Fatty Liver Disease Research

Fatty Liver Disease: Research

Top Research

1. Tocovid SupraBio to bring new hope to NAFLD patients

A Malaysia-based international pharmaceutical company named Hovid discovered a tocotrienol supplement named Tocovid SupraBio, which can effectively achieve remission of the liver disease that affects 90 percent of diabetics and yet has no effective cure. Tocotrienol is a rich source of vitamin E and it has been clinically proven to protect the liver. A double blind clinical study was carried out at University Sains Malaysia in which 56 NAFLD patients volunteered to participate. They were given 200 mg of Tocovid SupraBio twice daily or identical placebo pills twice daily. The results were remarkable: 13 out of 26 volunteers that were given the tocotrienols became NAFLD negative at the end of a year. There have been no side effects reported from the drug as of now. The FDA has labeled the tocotrienols found in palm oil, from which the drug is prepared, as GRAS (Generally Recognized as Safe). It is already commercially available in several countries including Nigeria and Malaysia, and will soon be made available in the US.

Via: Hovid Pharmaceuticals

2. Mortality and NAFLD

A new study by John Hopkins University researchers have found that patients with NAFLD may not have diminishing longevity and poor overall health. This comes as a relief to the medical community since a large part of the population (25 percent) suffers from the disease. The research had originally been conducted to determine the percentage by which NAFLD increased mortality in its patients. The study included 11,375 adults between the ages of 20 and 74 years who were diagnosed with fatty liver disease. Their health was monitored for up to 18 years as part of a survey and “mortality” was classified by all causes including cancer, cardiovascular disease and liver disease.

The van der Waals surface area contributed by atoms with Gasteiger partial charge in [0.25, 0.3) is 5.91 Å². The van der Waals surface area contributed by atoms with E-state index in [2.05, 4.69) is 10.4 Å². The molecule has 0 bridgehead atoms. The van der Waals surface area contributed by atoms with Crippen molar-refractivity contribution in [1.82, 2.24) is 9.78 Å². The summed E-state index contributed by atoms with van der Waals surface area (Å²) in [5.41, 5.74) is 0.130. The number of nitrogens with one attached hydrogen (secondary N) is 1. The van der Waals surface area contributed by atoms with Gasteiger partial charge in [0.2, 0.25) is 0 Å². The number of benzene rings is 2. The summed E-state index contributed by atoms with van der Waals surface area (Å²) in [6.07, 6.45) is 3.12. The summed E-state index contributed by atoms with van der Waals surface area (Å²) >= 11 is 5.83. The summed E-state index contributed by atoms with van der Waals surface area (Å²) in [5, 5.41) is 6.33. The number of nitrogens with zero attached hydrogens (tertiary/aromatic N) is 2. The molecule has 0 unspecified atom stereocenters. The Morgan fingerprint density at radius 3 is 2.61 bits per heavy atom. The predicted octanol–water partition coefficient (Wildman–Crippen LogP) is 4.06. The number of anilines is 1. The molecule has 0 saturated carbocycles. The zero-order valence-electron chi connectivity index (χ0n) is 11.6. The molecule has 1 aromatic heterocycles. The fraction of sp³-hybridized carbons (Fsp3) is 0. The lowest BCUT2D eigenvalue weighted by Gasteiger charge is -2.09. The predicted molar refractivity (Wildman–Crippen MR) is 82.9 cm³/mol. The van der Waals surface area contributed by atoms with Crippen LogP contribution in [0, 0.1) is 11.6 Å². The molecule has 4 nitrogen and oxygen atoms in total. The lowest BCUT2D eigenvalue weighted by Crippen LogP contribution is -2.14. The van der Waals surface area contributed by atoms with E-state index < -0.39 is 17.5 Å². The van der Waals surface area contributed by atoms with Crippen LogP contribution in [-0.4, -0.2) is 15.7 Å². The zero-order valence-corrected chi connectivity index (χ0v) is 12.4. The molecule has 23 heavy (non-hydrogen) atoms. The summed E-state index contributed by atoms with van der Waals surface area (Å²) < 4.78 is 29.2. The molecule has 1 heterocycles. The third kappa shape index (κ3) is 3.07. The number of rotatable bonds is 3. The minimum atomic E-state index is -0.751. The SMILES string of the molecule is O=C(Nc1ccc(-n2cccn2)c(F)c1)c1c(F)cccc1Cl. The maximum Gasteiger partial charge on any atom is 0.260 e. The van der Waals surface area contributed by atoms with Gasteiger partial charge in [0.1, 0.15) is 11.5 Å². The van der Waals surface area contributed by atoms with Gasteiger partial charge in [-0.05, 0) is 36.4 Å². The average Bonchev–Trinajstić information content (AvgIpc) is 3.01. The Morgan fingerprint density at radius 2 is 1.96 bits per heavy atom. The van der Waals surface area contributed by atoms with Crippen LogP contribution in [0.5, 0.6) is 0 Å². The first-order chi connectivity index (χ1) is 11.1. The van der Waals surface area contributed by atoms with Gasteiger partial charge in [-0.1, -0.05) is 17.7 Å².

After the results were adjusted for sex, race, physical activity, education, smoking, alcohol consumption, BMI and several other criteria, the researchers found no evidence of increased risk of death. It is not known yet why NAFLD does not increase mortality. Some researchers speculate that fat accumulated in the liver may protect the body from cardiovascular and other diseases. However, there is more research required in this direction. The study has its limitations, since it was conducted with patients that had a heightened enzyme activity.

Via: John Hopkins University

3. Possible genetic cause found for fatty liver disease in children

A group of Yale researchers revealed in March 2012 that NAFLD in children might be a result of variations in their genes. In the study, 455 obese children and adolescents were tested for fasting triglycerides and lipoprotein particles. They were also genotyped. The results showed that a combination of the glucokinase regulatory protein (GCKR) and the genetic variant PNPLA3 makes children more susceptible to fatty liver disease. The problem of NAFLD among obese children had been a cause for concern in the medical community. Since the cause of the disease in children was unknown, there was no way to address the problem and find a cure. The only solution was to maintain a healthy lifestyle and suitable exercise in order to increase the chances of reversing the disease in its early stages. The new discovery can help researchers identify those at risk from fatty liver disease. In addition, it can even help to finally find a cure to treat the disease. However, more research is required in the area before the knowledge can be applied in clinics and medicines that can help patients of NAFLD.